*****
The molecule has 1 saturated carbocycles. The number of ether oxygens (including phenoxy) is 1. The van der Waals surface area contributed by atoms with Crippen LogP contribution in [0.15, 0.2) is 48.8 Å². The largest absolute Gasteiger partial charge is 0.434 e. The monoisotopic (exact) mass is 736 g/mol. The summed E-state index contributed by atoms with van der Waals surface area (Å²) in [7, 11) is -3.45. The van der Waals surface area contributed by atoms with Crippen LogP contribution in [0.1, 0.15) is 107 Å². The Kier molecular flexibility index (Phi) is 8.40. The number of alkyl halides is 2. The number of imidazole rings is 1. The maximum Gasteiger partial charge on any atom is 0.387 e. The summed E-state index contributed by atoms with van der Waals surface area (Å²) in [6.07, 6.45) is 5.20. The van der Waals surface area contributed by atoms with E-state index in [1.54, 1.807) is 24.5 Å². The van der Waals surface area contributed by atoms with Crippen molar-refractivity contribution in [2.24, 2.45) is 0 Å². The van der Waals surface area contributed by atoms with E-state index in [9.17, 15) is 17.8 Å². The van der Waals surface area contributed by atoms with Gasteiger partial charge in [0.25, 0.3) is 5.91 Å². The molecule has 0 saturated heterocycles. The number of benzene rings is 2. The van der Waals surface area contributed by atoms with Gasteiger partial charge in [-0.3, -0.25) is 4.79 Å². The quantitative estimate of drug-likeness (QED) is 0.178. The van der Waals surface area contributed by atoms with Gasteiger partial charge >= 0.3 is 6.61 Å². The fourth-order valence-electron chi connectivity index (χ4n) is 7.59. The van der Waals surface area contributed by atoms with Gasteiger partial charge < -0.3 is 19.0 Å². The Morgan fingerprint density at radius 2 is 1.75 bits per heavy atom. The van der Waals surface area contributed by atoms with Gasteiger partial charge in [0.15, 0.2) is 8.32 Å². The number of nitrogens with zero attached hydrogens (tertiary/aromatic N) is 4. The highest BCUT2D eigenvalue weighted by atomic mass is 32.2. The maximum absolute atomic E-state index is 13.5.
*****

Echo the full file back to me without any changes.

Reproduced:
The molecule has 1 saturated carbocycles. The number of ether oxygens (including phenoxy) is 1. The van der Waals surface area contributed by atoms with Crippen LogP contribution in [0.15, 0.2) is 48.8 Å². The largest absolute Gasteiger partial charge is 0.434 e. The monoisotopic (exact) mass is 736 g/mol. The summed E-state index contributed by atoms with van der Waals surface area (Å²) in [7, 11) is -3.45. The van der Waals surface area contributed by atoms with Crippen LogP contribution in [0.1, 0.15) is 107 Å². The Kier molecular flexibility index (Phi) is 8.40. The number of alkyl halides is 2. The number of imidazole rings is 1. The maximum Gasteiger partial charge on any atom is 0.387 e. The summed E-state index contributed by atoms with van der Waals surface area (Å²) in [6.07, 6.45) is 5.20. The van der Waals surface area contributed by atoms with E-state index in [1.54, 1.807) is 24.5 Å². The van der Waals surface area contributed by atoms with Crippen molar-refractivity contribution in [2.24, 2.45) is 0 Å². The van der Waals surface area contributed by atoms with E-state index in [9.17, 15) is 17.8 Å². The van der Waals surface area contributed by atoms with Gasteiger partial charge in [0.25, 0.3) is 5.91 Å². The molecule has 0 saturated heterocycles. The number of benzene rings is 2. The van der Waals surface area contributed by atoms with Gasteiger partial charge in [-0.3, -0.25) is 4.79 Å². The quantitative estimate of drug-likeness (QED) is 0.178. The van der Waals surface area contributed by atoms with Gasteiger partial charge >= 0.3 is 6.61 Å². The fourth-order valence-electron chi connectivity index (χ4n) is 7.59. The van der Waals surface area contributed by atoms with Gasteiger partial charge < -0.3 is 19.0 Å². The Morgan fingerprint density at radius 2 is 1.75 bits per heavy atom. The van der Waals surface area contributed by atoms with Gasteiger partial charge in [0.15, 0.2) is 8.32 Å². The number of nitrogens with zero attached hydrogens (tertiary/aromatic N) is 4. The highest BCUT2D eigenvalue weighted by atomic mass is 32.2. The maximum absolute atomic E-state index is 13.5.